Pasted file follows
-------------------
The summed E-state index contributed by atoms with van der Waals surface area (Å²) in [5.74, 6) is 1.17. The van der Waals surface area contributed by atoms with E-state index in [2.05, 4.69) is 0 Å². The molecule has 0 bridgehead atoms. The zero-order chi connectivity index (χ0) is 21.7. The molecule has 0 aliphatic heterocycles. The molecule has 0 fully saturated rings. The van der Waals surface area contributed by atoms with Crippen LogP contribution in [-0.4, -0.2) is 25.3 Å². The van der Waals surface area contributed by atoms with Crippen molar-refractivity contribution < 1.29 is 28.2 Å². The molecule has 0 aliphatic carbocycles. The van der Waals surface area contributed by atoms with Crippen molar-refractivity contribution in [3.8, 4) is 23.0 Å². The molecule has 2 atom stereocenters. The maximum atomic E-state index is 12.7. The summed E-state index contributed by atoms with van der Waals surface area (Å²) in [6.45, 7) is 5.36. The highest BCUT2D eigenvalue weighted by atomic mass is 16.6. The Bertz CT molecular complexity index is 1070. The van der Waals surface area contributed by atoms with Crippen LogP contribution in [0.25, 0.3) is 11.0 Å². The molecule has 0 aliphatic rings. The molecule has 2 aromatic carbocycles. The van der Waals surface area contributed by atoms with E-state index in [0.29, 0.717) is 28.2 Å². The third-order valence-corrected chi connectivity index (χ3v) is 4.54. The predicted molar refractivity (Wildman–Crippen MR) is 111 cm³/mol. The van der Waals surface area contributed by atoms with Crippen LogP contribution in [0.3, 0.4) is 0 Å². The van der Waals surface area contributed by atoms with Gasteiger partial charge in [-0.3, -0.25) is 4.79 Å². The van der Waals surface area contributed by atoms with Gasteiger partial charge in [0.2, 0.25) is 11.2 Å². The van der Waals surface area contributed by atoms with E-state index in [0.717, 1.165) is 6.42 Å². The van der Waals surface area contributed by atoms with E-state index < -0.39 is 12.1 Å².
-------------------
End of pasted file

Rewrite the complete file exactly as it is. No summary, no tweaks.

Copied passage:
The summed E-state index contributed by atoms with van der Waals surface area (Å²) in [5.74, 6) is 1.17. The van der Waals surface area contributed by atoms with E-state index in [2.05, 4.69) is 0 Å². The molecule has 0 bridgehead atoms. The zero-order chi connectivity index (χ0) is 21.7. The molecule has 0 aliphatic heterocycles. The molecule has 0 fully saturated rings. The van der Waals surface area contributed by atoms with Crippen LogP contribution in [-0.4, -0.2) is 25.3 Å². The van der Waals surface area contributed by atoms with Crippen molar-refractivity contribution < 1.29 is 28.2 Å². The molecule has 0 aliphatic carbocycles. The van der Waals surface area contributed by atoms with Crippen molar-refractivity contribution in [3.8, 4) is 23.0 Å². The molecule has 2 atom stereocenters. The maximum atomic E-state index is 12.7. The summed E-state index contributed by atoms with van der Waals surface area (Å²) in [6.45, 7) is 5.36. The highest BCUT2D eigenvalue weighted by atomic mass is 16.6. The Bertz CT molecular complexity index is 1070. The van der Waals surface area contributed by atoms with Crippen LogP contribution in [0.25, 0.3) is 11.0 Å². The molecule has 0 aliphatic rings. The molecule has 2 aromatic carbocycles. The van der Waals surface area contributed by atoms with E-state index in [0.29, 0.717) is 28.2 Å². The third-order valence-corrected chi connectivity index (χ3v) is 4.54. The predicted molar refractivity (Wildman–Crippen MR) is 111 cm³/mol. The van der Waals surface area contributed by atoms with Crippen LogP contribution in [0.3, 0.4) is 0 Å². The van der Waals surface area contributed by atoms with Gasteiger partial charge in [-0.3, -0.25) is 4.79 Å². The van der Waals surface area contributed by atoms with Gasteiger partial charge in [0.2, 0.25) is 11.2 Å². The van der Waals surface area contributed by atoms with E-state index in [0.717, 1.165) is 6.42 Å². The van der Waals surface area contributed by atoms with E-state index < -0.39 is 12.1 Å².